The 20th anniversary: A night that rocked Hockeytown

Ted Kulfan
The Detroit News

Detroit — Has it really been 20 years?

Has it really been 20 years since the Red Wings and Colorado Avalanche ignited one of the best rivalries — or feuds — in professional sports with a game on March 26 that will likely live in infamy?

“I have people all the time come up to me and say they were there,” Kris Draper said.

March 26, 1997.

You mention that date to Detroit sports fans of a certain age and they’ll tell you where they were when the Red Wings and Avalanche went after each other that evening, or what they were doing, or how they were going bonkers.

The entire evening can still produce endless goose bumps just thinking about it. The fights, the goals, the craziness of what was happening on the ice and in the stands — oh yes, and the fights.

All the iconic photos you’ve seen from that evening. Darren McCarty pummeling Claude Lemieux. Patrick Roy and Mike Vernon landing blows. Brendan Shanahan flying through the air.

And this entire flame lit by a first-period collision between Igor Larionov and Colorado’s Peter Forsberg — not exactly two of the dirtiest players to ever play in the NHL.

“Of all people, those two guys,” Draper said.

What a game.

There have been other memorable nights in Detroit sports history, but few were ever better.

But, really, 20 years already?

“Time flies,” Draper said. “It doesn’t feel like it.

“A lot of it, right now, this anniversary happens to be just as it’s the final year of The Joe (Louis Arena). It all ties in together, and let’s face it, for a lot of fans, that’s a game they’ll never forget.”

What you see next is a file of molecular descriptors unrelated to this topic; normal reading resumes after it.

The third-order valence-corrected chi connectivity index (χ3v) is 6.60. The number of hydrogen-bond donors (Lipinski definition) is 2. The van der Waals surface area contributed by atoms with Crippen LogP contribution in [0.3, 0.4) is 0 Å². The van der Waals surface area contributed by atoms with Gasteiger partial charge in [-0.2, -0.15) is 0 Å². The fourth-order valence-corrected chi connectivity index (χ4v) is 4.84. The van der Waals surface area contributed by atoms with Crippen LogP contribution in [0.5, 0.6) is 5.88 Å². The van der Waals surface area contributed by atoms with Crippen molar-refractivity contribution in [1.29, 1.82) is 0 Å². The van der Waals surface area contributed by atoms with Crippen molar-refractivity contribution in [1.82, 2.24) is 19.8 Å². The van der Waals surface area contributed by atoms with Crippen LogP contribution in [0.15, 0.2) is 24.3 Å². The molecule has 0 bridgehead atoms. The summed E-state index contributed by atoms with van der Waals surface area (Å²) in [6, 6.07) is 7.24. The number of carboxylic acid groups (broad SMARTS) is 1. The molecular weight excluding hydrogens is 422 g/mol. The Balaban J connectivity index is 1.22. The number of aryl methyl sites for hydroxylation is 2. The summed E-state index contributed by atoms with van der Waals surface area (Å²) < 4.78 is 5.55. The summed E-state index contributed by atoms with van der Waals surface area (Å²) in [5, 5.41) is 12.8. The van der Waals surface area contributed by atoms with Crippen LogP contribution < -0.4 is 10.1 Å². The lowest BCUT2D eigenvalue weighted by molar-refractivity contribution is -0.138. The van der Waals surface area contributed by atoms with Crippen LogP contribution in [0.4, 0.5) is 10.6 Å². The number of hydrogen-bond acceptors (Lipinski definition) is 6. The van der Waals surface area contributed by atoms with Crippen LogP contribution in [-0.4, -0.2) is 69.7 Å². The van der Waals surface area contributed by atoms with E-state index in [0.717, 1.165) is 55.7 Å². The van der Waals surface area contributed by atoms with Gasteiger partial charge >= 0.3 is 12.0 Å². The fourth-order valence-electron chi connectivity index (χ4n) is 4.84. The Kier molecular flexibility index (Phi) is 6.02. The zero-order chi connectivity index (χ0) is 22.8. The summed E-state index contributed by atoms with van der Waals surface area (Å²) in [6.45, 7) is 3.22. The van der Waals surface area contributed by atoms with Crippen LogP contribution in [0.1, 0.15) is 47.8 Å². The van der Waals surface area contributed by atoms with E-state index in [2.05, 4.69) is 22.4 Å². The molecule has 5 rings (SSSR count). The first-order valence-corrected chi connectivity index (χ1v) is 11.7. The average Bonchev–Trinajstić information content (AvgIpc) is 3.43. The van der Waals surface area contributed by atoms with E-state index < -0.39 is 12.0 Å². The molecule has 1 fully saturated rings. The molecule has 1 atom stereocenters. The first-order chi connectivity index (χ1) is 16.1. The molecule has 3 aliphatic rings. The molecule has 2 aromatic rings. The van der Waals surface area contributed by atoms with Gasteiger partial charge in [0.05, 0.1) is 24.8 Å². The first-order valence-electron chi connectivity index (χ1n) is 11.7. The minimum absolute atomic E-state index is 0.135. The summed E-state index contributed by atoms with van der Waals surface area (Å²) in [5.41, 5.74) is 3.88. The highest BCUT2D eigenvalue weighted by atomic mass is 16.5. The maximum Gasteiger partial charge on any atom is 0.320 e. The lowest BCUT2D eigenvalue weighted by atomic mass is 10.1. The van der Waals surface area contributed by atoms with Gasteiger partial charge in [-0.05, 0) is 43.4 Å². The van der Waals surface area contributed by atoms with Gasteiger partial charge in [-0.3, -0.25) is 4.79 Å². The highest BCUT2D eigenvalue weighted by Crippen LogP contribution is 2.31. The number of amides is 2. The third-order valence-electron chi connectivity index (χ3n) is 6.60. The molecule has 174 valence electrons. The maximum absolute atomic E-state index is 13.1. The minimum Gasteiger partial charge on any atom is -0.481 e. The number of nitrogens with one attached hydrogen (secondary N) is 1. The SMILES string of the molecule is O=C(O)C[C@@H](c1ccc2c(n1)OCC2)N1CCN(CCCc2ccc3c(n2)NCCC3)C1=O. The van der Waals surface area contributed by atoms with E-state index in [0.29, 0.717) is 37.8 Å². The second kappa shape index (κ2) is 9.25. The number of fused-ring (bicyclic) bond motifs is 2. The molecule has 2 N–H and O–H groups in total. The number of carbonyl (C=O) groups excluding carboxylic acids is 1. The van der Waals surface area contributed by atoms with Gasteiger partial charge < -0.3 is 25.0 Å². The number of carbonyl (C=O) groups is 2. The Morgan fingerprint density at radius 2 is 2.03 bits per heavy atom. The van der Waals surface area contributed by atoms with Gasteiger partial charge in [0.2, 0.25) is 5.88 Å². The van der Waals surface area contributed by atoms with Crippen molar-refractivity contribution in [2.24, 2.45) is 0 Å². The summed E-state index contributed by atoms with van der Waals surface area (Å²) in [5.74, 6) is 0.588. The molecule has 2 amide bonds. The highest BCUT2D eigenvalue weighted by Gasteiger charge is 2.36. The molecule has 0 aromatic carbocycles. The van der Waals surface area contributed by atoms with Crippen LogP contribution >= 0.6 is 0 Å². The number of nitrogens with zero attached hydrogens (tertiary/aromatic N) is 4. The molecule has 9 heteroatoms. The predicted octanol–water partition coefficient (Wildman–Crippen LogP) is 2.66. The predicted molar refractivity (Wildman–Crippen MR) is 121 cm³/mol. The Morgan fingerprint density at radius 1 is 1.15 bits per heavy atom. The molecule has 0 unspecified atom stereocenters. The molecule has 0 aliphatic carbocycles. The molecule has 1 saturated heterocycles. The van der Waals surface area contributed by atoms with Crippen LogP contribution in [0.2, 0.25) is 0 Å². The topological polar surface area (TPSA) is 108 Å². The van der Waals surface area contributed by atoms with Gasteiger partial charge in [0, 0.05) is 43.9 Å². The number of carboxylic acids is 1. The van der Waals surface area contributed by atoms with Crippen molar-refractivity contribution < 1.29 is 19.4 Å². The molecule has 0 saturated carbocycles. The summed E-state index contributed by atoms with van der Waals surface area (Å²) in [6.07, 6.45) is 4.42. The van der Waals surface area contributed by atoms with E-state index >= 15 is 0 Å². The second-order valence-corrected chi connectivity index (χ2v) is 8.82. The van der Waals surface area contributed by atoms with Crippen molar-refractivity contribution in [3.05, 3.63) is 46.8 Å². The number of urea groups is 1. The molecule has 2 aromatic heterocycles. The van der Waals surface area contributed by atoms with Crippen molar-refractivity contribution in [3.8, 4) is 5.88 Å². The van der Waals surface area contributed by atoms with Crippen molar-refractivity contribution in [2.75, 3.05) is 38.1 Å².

Draper has been reliving that evening, and that period of hockey between the Red Wings and Avalanche often lately given his role in the feud, the anniversary, and his excellent article about the rivalry for the Players Tribune website.

Draper goes into every possible angle of the feud with the Avalanche.

His being drilled into the boards by Lemieux, causing a broken jaw, broken orbital bone, broken nose and several teeth in Game 6 of the 1996 Western Conference Finals. The Red Wings’ inability to get over the hump of beating the Avalanche. Fans and media doubting whether the Red Wings could beat Colorado. The buildup leading to the March 26 game.

So much led to that evening.

But the way it played itself out, the way the Red Wings responded and won, might have been the turning point toward the Red Wings becoming who they’ve been ever since.

“Colorado had beaten us in the playoffs (in 1996), they’d won the first three games against us that season (1997), and they just had a swagger about them,” Draper said. “Let’s face it, people were doubting us. We hadn’t beaten them.

“But the way it turned out, the way it all unfolded, that night brought our team together. It was a defining moment.”

Talk to any player from that particular Red Wings roster, and they’ll say they became a much stronger, confident and tighter team after March 26.

“It brought the whole team together,” Kirk Maltby, Draper’s linemate, said. “It wasn’t like we were playing poorly, but we were just going about our business.

“That night just ignited us as a team. The camaraderie of it, we just became that much more of a team.

“It was season-turning for us.”

Said Chris Osgood: “Everyone expected it to happen, and how we got there wasn’t good, but it was an accumulation of a lot of games. It was kind of necessary. It was probably one of the last steps for us to take, to come together as a team and the fact we stood up for each other, going into the playoffs.”

To this day, Draper hasn’t forgotten the feeling in the locker room, the pure exhilaration after the game, which many people tend to forget was a 6-5 Red Wings overtime victory with McCarty scoring the winning goal.

“The fact Mac scored the winning goal, that was unbelievable,” Draper said. “Just the excitement in the room, the look in everyone’s eyes, it was something else.

“And it carried us.”

It carried them to a Stanley Cup that season, the following year, yet another one in 2002. The Red Wings organization won yet another in 2008.

Hockeytown, indeed.

Thanks, in large part, to March 26.

What a game.